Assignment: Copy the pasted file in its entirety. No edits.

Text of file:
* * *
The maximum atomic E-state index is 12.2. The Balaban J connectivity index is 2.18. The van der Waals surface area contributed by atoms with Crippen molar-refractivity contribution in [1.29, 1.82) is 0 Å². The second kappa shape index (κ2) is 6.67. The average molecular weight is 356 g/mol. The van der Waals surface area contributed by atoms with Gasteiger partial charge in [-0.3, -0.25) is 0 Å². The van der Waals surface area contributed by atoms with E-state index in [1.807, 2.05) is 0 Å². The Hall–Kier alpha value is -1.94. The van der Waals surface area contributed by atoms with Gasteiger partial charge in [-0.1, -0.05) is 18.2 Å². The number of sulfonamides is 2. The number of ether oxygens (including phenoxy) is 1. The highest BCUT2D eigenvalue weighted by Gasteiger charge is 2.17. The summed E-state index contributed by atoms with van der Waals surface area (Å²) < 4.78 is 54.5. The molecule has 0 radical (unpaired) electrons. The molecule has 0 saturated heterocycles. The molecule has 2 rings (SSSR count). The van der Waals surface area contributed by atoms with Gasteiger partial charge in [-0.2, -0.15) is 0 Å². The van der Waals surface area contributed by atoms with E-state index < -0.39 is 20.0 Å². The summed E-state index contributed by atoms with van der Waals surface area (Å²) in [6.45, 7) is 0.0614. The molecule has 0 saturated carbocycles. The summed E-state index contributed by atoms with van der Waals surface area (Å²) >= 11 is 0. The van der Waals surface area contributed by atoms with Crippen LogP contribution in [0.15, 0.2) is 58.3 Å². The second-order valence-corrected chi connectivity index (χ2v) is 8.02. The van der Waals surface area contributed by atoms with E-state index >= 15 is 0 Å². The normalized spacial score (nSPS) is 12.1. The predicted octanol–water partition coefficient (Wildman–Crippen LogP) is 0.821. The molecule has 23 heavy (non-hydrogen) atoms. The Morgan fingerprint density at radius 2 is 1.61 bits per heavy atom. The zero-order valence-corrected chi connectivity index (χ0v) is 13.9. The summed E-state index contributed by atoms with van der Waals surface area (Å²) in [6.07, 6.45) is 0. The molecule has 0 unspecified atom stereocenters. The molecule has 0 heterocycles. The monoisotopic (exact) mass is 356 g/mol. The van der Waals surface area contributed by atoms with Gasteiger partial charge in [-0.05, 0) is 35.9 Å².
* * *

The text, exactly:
The maximum atomic E-state index is 12.2. The Balaban J connectivity index is 2.18. The van der Waals surface area contributed by atoms with Crippen molar-refractivity contribution in [1.29, 1.82) is 0 Å². The second kappa shape index (κ2) is 6.67. The average molecular weight is 356 g/mol. The van der Waals surface area contributed by atoms with Gasteiger partial charge in [-0.3, -0.25) is 0 Å². The van der Waals surface area contributed by atoms with E-state index in [1.807, 2.05) is 0 Å². The Hall–Kier alpha value is -1.94. The van der Waals surface area contributed by atoms with Gasteiger partial charge in [-0.1, -0.05) is 18.2 Å². The number of sulfonamides is 2. The number of ether oxygens (including phenoxy) is 1. The highest BCUT2D eigenvalue weighted by Gasteiger charge is 2.17. The summed E-state index contributed by atoms with van der Waals surface area (Å²) < 4.78 is 54.5. The molecule has 0 radical (unpaired) electrons. The molecule has 0 saturated heterocycles. The molecule has 2 rings (SSSR count). The van der Waals surface area contributed by atoms with Gasteiger partial charge in [-0.2, -0.15) is 0 Å². The van der Waals surface area contributed by atoms with E-state index < -0.39 is 20.0 Å². The summed E-state index contributed by atoms with van der Waals surface area (Å²) in [6.45, 7) is 0.0614. The molecule has 0 saturated carbocycles. The summed E-state index contributed by atoms with van der Waals surface area (Å²) >= 11 is 0. The van der Waals surface area contributed by atoms with Crippen LogP contribution in [0.15, 0.2) is 58.3 Å². The second-order valence-corrected chi connectivity index (χ2v) is 8.02. The van der Waals surface area contributed by atoms with E-state index >= 15 is 0 Å². The normalized spacial score (nSPS) is 12.1. The predicted octanol–water partition coefficient (Wildman–Crippen LogP) is 0.821. The molecule has 23 heavy (non-hydrogen) atoms. The Morgan fingerprint density at radius 2 is 1.61 bits per heavy atom. The zero-order valence-corrected chi connectivity index (χ0v) is 13.9. The summed E-state index contributed by atoms with van der Waals surface area (Å²) in [6.07, 6.45) is 0. The molecule has 0 unspecified atom stereocenters. The molecule has 0 heterocycles. The monoisotopic (exact) mass is 356 g/mol. The van der Waals surface area contributed by atoms with Gasteiger partial charge in [-0.05, 0) is 35.9 Å².